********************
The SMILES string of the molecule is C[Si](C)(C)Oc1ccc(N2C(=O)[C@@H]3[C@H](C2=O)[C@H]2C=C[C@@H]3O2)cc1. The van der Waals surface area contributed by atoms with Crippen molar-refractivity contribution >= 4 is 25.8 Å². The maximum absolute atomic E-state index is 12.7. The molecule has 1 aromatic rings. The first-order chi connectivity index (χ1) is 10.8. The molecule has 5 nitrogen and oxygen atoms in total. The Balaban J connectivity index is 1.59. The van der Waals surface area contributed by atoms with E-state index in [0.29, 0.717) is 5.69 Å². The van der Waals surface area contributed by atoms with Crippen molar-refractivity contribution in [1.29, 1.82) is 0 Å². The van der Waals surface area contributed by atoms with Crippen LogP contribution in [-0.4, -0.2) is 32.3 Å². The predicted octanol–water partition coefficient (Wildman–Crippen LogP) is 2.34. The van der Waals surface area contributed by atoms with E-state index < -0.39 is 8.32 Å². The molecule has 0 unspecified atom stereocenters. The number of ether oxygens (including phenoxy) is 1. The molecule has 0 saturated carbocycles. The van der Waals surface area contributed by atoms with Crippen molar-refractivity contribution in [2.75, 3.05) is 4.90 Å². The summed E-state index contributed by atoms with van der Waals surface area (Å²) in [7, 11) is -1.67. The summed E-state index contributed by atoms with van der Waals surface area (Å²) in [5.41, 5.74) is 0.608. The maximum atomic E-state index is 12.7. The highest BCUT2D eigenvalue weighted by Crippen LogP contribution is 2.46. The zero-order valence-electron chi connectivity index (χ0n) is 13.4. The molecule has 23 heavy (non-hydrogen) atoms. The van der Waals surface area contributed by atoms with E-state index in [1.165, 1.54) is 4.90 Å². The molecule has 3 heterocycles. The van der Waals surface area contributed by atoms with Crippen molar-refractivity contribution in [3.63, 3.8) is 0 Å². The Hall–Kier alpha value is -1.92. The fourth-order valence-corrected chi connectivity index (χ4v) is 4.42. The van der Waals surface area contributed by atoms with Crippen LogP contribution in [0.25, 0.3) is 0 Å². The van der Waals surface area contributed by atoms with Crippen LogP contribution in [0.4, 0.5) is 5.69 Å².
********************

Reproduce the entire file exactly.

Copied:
The SMILES string of the molecule is C[Si](C)(C)Oc1ccc(N2C(=O)[C@@H]3[C@H](C2=O)[C@H]2C=C[C@@H]3O2)cc1. The van der Waals surface area contributed by atoms with Crippen molar-refractivity contribution >= 4 is 25.8 Å². The maximum absolute atomic E-state index is 12.7. The molecule has 1 aromatic rings. The first-order chi connectivity index (χ1) is 10.8. The molecule has 5 nitrogen and oxygen atoms in total. The Balaban J connectivity index is 1.59. The van der Waals surface area contributed by atoms with E-state index in [0.29, 0.717) is 5.69 Å². The van der Waals surface area contributed by atoms with Crippen molar-refractivity contribution in [1.29, 1.82) is 0 Å². The van der Waals surface area contributed by atoms with Crippen LogP contribution in [-0.4, -0.2) is 32.3 Å². The predicted octanol–water partition coefficient (Wildman–Crippen LogP) is 2.34. The van der Waals surface area contributed by atoms with E-state index < -0.39 is 8.32 Å². The molecule has 0 unspecified atom stereocenters. The number of ether oxygens (including phenoxy) is 1. The molecule has 0 saturated carbocycles. The van der Waals surface area contributed by atoms with Crippen molar-refractivity contribution in [2.75, 3.05) is 4.90 Å². The summed E-state index contributed by atoms with van der Waals surface area (Å²) in [7, 11) is -1.67. The summed E-state index contributed by atoms with van der Waals surface area (Å²) in [5.41, 5.74) is 0.608. The maximum atomic E-state index is 12.7. The highest BCUT2D eigenvalue weighted by Crippen LogP contribution is 2.46. The zero-order valence-electron chi connectivity index (χ0n) is 13.4. The molecule has 23 heavy (non-hydrogen) atoms. The van der Waals surface area contributed by atoms with E-state index in [1.165, 1.54) is 4.90 Å². The molecule has 3 heterocycles. The van der Waals surface area contributed by atoms with Crippen molar-refractivity contribution in [3.63, 3.8) is 0 Å². The Hall–Kier alpha value is -1.92. The fourth-order valence-corrected chi connectivity index (χ4v) is 4.42. The van der Waals surface area contributed by atoms with Crippen LogP contribution in [0.25, 0.3) is 0 Å². The van der Waals surface area contributed by atoms with Crippen LogP contribution in [0.4, 0.5) is 5.69 Å².